I am always slightly surprised at the number of tweets which I see expressing hate for cupcakes. It happens more often than you might think. There are some truly bad cupcakes out there – 1/3 dry over-mixed sponge, 2/3 over-sweet, over-coloured over-processed buttercream which has been badly piped then covered with lurid sprinkles – these I dislike – but how can anyone hate a cake? Seriously, save the hatred for mass murderers, child molesters and politicians. If you do not like cupcakes then simply do not eat them, there are plenty of us willing to take the burden of consuming them on for you.
Last week was National Cupcake Week (yes I know there is a week for everything, and as cynical as I am about these things being thought up by PR and marketing departments I positively embrace the ones I approve of; cupcakes, British Cheese and chips spring to mind. In fact let’s make the last two all year round events please?)
The folks at Wilkinson (home of family value) sent me a selection of baking goodies, cute cookie cutters, piping bags and some silicone moulds. Most of the cookie cutters will be donated to Ed’s sister (the mouse one will double up as a gerbil, which will delight 8yo H). I used the set of 12 silicon cupcake cases, £2, and was pretty impressed. No stickage at all, and easy to wash. A bargain at the price and not a problem if they get lost. Having browsed the website they have some fab kit, including a children’s range at some very keen prices.
These cakes were the first time that I had made proper frosting, as opposed to buttercream, and I was very impressed. Frosting is made by beating white vegetable fat, or shortening, with icing sugar. I used Trex. I initially had a slight block about using vegetable fat, but the resultant frosting is pure white, light and fluffy, tasteless and easy to flavour and contains a darn sight less saturated fat. Another huge bonus is that initially it is far softer to work with and dries to a crust. Make a triple batch and store in the fridge in an airtight pot, it will keep for a good few weeks.
For the fudge I revisited a hot fudge sauce recipe I wrote over 5 years ago; yes I have been blogging for that long! It is a staple in the Fuss Free kitchen, wonderful when hot, poured over ice cream or cold spooned from the jar (which I am doing as I write this post!)
When mixing both cakes and frosting I used my new flexi beater on my Kenwood K-Mix, which was the only thing previously missing from it. It worked a treat, and despite making a relatively small amount of sponge, I did not need to scrape the bowl down at all.
For the fudge sauce
- 100 g Unsalted butter
- 100 g Soft light brown sugar
- 100 g Double cream
For the cakes
- 100 g butter
- 100 g caster sugar
- 2 eggs
- 100 g plain flour (or self raising but omit the baking powder)
- 1 scant tsp baking powder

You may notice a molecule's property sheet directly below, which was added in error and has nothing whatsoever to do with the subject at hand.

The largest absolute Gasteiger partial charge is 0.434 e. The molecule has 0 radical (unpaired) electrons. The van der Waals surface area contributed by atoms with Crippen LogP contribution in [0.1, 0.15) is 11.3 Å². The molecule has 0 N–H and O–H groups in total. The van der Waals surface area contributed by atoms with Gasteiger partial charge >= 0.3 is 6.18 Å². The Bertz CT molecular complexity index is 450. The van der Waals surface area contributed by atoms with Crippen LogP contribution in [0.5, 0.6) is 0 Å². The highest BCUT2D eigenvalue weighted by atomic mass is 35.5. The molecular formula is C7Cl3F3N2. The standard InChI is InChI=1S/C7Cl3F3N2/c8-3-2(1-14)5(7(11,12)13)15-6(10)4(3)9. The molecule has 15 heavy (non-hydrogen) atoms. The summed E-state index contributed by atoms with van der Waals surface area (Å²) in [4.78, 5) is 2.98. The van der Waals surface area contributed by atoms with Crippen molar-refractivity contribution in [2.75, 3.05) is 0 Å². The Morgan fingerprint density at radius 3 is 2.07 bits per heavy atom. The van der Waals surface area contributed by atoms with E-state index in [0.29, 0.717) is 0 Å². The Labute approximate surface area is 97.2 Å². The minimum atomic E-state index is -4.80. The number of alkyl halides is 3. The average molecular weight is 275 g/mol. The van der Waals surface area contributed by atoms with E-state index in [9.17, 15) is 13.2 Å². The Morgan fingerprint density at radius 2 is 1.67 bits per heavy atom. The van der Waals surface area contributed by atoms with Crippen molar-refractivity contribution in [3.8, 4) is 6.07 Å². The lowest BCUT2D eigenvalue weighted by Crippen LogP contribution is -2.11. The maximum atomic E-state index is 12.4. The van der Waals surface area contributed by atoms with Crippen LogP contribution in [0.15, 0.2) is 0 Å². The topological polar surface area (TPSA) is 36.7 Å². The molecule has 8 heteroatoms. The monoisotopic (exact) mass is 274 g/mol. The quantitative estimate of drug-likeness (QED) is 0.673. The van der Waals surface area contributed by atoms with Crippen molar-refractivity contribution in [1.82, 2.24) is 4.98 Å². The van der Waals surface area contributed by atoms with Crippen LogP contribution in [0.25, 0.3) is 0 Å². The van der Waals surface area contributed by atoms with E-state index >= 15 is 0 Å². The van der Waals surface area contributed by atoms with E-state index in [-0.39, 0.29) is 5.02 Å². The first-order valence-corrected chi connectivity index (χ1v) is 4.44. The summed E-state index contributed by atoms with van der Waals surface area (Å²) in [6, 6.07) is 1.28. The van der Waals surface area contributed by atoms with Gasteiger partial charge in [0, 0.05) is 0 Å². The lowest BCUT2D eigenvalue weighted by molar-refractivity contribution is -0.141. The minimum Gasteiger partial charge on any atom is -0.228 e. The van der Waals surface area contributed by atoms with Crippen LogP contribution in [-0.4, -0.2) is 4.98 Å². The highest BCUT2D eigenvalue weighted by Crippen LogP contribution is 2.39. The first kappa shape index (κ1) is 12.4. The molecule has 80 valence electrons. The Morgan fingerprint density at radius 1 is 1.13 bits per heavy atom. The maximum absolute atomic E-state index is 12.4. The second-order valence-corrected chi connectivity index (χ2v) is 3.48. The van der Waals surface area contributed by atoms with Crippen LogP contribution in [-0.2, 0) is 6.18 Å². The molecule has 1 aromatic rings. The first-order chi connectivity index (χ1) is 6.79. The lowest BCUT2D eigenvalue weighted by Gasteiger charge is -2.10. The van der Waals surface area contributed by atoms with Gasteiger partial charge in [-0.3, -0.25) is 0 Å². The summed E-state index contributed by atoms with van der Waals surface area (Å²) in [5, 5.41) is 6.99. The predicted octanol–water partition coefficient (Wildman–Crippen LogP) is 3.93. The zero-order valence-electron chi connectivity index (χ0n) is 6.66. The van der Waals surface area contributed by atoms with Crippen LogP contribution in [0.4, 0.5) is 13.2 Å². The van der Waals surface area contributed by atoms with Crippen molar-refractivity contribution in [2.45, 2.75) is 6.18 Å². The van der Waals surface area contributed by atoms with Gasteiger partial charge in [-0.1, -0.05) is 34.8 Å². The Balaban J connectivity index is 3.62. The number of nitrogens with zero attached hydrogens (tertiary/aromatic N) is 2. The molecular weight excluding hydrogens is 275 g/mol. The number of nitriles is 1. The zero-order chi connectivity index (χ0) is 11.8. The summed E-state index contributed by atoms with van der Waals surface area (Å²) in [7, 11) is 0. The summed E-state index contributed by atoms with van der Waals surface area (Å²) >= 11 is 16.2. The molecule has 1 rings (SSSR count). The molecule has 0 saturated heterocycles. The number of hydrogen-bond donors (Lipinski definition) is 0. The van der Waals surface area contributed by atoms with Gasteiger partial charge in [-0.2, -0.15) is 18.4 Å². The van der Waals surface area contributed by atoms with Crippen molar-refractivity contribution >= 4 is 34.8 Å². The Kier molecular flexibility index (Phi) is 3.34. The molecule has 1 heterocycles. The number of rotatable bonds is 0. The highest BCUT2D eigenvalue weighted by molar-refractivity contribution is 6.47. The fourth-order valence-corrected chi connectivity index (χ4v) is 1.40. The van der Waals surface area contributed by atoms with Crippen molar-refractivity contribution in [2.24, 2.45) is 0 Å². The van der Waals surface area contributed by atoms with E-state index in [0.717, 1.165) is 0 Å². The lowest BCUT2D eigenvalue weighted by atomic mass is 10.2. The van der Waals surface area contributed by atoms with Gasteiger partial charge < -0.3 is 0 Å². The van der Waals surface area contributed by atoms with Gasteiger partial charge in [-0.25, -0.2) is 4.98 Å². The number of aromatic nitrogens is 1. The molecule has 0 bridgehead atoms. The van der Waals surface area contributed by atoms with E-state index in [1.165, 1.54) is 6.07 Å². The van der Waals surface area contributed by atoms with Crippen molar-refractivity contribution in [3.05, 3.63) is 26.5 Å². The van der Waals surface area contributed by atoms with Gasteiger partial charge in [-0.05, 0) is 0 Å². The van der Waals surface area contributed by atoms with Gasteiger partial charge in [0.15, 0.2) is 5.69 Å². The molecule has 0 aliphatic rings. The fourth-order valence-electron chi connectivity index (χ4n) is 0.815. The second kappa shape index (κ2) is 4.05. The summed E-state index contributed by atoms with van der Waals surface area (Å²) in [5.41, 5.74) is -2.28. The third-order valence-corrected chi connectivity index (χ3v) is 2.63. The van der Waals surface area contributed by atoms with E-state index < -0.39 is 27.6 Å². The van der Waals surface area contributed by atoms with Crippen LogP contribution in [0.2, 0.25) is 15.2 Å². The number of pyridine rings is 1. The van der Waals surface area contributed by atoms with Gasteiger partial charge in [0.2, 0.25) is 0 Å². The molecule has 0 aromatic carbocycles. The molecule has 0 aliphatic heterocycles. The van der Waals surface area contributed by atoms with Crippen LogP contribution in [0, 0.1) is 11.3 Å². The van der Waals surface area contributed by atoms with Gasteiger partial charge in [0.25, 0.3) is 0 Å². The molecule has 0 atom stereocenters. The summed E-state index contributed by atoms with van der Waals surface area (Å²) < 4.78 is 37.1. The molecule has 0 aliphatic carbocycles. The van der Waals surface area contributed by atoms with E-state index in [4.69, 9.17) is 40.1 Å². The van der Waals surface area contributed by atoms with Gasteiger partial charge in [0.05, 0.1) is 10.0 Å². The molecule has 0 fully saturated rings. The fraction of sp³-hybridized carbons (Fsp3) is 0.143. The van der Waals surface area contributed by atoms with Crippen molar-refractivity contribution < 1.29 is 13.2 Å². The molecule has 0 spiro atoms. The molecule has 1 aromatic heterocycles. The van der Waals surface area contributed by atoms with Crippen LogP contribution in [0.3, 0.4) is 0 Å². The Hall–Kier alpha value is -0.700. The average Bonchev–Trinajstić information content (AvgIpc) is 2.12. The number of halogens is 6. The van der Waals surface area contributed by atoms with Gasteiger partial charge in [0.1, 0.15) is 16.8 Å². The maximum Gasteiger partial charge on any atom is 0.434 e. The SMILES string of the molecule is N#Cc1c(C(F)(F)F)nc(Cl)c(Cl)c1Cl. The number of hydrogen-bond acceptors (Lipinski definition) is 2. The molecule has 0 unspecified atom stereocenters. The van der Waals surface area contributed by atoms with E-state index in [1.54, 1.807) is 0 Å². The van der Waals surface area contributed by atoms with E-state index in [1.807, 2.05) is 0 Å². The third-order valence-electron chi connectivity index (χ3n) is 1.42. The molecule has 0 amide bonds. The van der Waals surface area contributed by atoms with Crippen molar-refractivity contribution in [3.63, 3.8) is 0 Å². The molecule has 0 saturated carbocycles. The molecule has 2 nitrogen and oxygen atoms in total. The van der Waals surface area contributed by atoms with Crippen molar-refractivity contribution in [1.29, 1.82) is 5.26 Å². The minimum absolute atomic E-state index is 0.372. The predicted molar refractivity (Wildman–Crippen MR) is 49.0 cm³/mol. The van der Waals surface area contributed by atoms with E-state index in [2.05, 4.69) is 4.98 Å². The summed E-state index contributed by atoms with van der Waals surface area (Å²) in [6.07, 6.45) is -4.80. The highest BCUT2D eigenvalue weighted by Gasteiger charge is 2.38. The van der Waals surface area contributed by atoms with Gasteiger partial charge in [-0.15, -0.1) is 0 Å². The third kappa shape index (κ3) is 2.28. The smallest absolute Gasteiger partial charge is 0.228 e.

- Pinch salt
- Splash milk
For the frosting
- 75 g / 2.5oz vegetable shortening
- 300 g / 10.5oz icing sugar
- 2 large tablespoons of fudge sauce
For the Fudge Sauce
- Add all ingredients to a sauce pan over medium heat and stir until butter melts, sugar dissolves, and mixture thickens slightly. Let cool.
For the cakes
- Add the butter or marge to a bowl, add the sugar and beat well on high speed until light and fluffy. This can take several minutes.
- Reduce the speed and add the eggs, and a spoon of the flour (this prevents the mixture curdling), once mixed gently fold in the flour, baking powder and salt. Add some milk to thin the mixture if needed.
- Spoon the mixture into cases in a cupcake pan, so each is about half full. Add half a teaspoon of fudge sauce to each one, and poke the sauce so it slightly sinks into the batter. Cover the fudge sauce with the remainder of the batter.
- Pop into pre heated oven (GM5/190C/375F) and bake for about 14 minutes – check after 12 – until done. When cooked they will be risen, springy to touch and if you poke a cocktail stick into them it will come out dry and clean.
For the frosting
- Beat the shortening until soft and fluffy, add in the icing sugar and fudge sauce, beat until doubled in volume and light and airy. Add a dab of brown food colouring if needed to give some colour.
- With a flourish pipe a swirl onto each cupcake, and sprinkle to your heart’s content.
Afternoon Tea Masterclass with Tesco Real Food
It seemed fitting during National Cupcake week to be asked by Tesco Real Food to an afternoon tea masterclass at the fab Food at 52 (who are newlyish located in Clerkenwell). We baked and baked and baked up a storm, including mini bakewell tarts, scones, Victoria sandwich black forest cupcakes, fruit tarts and salt caramel millionaire’s shortbread (surely called as that is the amount you need to pay the dentist when it pulls a filling out).
No matter how often of how many times you have made a recipe, it is always possible to pick up some useful tips at cookery school and learn something new.
- If you have hot heavy handed hands then make your scone dough in a food processor
- When making mini pastry tarts use rolled up ball of spare pastry to shape them into the cases
- For an ultra light sponge cream the butter and sugar using the whisk of your stand mixer, not the beater
- Paint the inside of pasty tarts with white chocolate before filling to stop the filling making them soggy
Tesco are currently running a baking challenge with some fab prizes to be won, see here for details, and for inspiration there are many tea parties worth of baking ideas here.
Many thanks to Wilkos for the baking kit samples, Kenwood for the flexi beater and to Tesco for a delightful evening at Food at 52 and for a lovely goodie bag.